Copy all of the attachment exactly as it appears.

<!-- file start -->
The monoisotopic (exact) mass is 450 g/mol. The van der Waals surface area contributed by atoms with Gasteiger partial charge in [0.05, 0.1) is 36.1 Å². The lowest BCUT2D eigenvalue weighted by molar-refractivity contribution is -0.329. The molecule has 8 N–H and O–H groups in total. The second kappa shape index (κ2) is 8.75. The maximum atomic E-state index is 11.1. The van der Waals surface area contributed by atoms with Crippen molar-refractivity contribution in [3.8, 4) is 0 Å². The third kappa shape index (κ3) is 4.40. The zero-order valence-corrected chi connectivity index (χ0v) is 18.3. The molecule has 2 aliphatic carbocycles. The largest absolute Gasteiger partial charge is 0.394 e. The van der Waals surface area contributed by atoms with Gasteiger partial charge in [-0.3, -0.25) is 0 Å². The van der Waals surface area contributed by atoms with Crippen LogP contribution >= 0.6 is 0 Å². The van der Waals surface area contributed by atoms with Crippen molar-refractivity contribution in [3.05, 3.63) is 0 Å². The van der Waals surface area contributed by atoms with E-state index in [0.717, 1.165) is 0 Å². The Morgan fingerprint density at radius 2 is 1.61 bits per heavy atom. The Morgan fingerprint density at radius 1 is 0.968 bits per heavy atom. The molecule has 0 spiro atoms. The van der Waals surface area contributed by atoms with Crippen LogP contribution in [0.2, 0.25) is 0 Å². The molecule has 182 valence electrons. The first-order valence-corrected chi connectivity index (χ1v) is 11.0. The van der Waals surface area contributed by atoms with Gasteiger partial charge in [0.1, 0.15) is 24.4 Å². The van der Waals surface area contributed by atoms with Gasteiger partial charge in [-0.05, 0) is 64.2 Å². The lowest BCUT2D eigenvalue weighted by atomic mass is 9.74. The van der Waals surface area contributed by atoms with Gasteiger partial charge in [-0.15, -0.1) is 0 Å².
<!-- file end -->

The monoisotopic (exact) mass is 450 g/mol. The van der Waals surface area contributed by atoms with Gasteiger partial charge in [0.05, 0.1) is 36.1 Å². The lowest BCUT2D eigenvalue weighted by molar-refractivity contribution is -0.329. The molecule has 8 N–H and O–H groups in total. The second kappa shape index (κ2) is 8.75. The maximum atomic E-state index is 11.1. The van der Waals surface area contributed by atoms with Crippen molar-refractivity contribution in [3.8, 4) is 0 Å². The third kappa shape index (κ3) is 4.40. The zero-order valence-corrected chi connectivity index (χ0v) is 18.3. The molecule has 2 aliphatic carbocycles. The largest absolute Gasteiger partial charge is 0.394 e. The van der Waals surface area contributed by atoms with Gasteiger partial charge in [-0.3, -0.25) is 0 Å². The van der Waals surface area contributed by atoms with Crippen LogP contribution >= 0.6 is 0 Å². The van der Waals surface area contributed by atoms with Crippen molar-refractivity contribution in [3.05, 3.63) is 0 Å². The van der Waals surface area contributed by atoms with E-state index in [0.717, 1.165) is 0 Å². The Morgan fingerprint density at radius 2 is 1.61 bits per heavy atom. The Morgan fingerprint density at radius 1 is 0.968 bits per heavy atom. The molecule has 0 spiro atoms. The van der Waals surface area contributed by atoms with Crippen LogP contribution in [0.2, 0.25) is 0 Å². The molecule has 182 valence electrons. The first-order valence-corrected chi connectivity index (χ1v) is 11.0. The van der Waals surface area contributed by atoms with Gasteiger partial charge in [0.1, 0.15) is 24.4 Å². The van der Waals surface area contributed by atoms with Gasteiger partial charge in [-0.05, 0) is 64.2 Å². The lowest BCUT2D eigenvalue weighted by atomic mass is 9.74. The van der Waals surface area contributed by atoms with Gasteiger partial charge in [-0.15, -0.1) is 0 Å².